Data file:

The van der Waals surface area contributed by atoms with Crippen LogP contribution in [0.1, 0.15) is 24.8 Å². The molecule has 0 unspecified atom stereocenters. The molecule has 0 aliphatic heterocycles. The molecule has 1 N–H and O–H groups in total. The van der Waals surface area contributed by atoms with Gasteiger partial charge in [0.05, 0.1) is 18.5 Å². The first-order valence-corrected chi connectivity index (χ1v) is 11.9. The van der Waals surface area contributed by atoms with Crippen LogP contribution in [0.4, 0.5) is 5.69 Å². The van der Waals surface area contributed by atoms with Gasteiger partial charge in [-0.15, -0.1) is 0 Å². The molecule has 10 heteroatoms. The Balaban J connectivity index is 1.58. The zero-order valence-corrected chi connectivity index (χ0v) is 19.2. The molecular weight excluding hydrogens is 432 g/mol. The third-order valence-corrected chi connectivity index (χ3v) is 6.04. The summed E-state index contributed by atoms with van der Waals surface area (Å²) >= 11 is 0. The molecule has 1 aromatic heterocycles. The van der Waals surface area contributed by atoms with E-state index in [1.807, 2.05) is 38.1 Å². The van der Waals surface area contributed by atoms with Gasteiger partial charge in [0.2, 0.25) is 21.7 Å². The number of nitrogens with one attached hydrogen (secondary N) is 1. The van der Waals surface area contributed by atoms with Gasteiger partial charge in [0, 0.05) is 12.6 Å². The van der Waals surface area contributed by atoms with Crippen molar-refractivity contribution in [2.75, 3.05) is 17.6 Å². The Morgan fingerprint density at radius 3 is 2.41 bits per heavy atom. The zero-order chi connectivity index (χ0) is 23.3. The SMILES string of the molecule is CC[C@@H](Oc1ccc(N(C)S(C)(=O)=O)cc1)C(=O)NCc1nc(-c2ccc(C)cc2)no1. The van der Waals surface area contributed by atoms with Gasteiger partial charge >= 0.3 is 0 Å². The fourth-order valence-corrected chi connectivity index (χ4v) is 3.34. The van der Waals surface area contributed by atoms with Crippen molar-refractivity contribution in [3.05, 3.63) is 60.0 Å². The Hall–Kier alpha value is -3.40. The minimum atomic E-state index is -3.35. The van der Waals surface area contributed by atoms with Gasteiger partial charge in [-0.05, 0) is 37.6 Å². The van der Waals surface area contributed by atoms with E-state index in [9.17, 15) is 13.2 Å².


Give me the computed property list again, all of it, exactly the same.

The van der Waals surface area contributed by atoms with Crippen LogP contribution in [0.1, 0.15) is 24.8 Å². The molecule has 0 unspecified atom stereocenters. The molecule has 0 aliphatic heterocycles. The molecule has 1 N–H and O–H groups in total. The van der Waals surface area contributed by atoms with Gasteiger partial charge in [0.05, 0.1) is 18.5 Å². The first-order valence-corrected chi connectivity index (χ1v) is 11.9. The van der Waals surface area contributed by atoms with Crippen LogP contribution in [0.4, 0.5) is 5.69 Å². The van der Waals surface area contributed by atoms with Gasteiger partial charge in [-0.15, -0.1) is 0 Å². The molecule has 10 heteroatoms. The Balaban J connectivity index is 1.58. The zero-order valence-corrected chi connectivity index (χ0v) is 19.2. The molecular weight excluding hydrogens is 432 g/mol. The third-order valence-corrected chi connectivity index (χ3v) is 6.04. The summed E-state index contributed by atoms with van der Waals surface area (Å²) >= 11 is 0. The molecule has 1 aromatic heterocycles. The van der Waals surface area contributed by atoms with E-state index in [1.807, 2.05) is 38.1 Å². The van der Waals surface area contributed by atoms with Gasteiger partial charge in [0.2, 0.25) is 21.7 Å². The number of nitrogens with one attached hydrogen (secondary N) is 1. The van der Waals surface area contributed by atoms with Gasteiger partial charge in [0, 0.05) is 12.6 Å². The van der Waals surface area contributed by atoms with Crippen molar-refractivity contribution in [2.75, 3.05) is 17.6 Å². The Morgan fingerprint density at radius 3 is 2.41 bits per heavy atom. The zero-order chi connectivity index (χ0) is 23.3. The SMILES string of the molecule is CC[C@@H](Oc1ccc(N(C)S(C)(=O)=O)cc1)C(=O)NCc1nc(-c2ccc(C)cc2)no1. The van der Waals surface area contributed by atoms with Gasteiger partial charge >= 0.3 is 0 Å². The fourth-order valence-corrected chi connectivity index (χ4v) is 3.34. The van der Waals surface area contributed by atoms with Crippen molar-refractivity contribution in [3.05, 3.63) is 60.0 Å². The Hall–Kier alpha value is -3.40. The minimum atomic E-state index is -3.35. The van der Waals surface area contributed by atoms with Gasteiger partial charge in [-0.05, 0) is 37.6 Å². The van der Waals surface area contributed by atoms with E-state index in [9.17, 15) is 13.2 Å².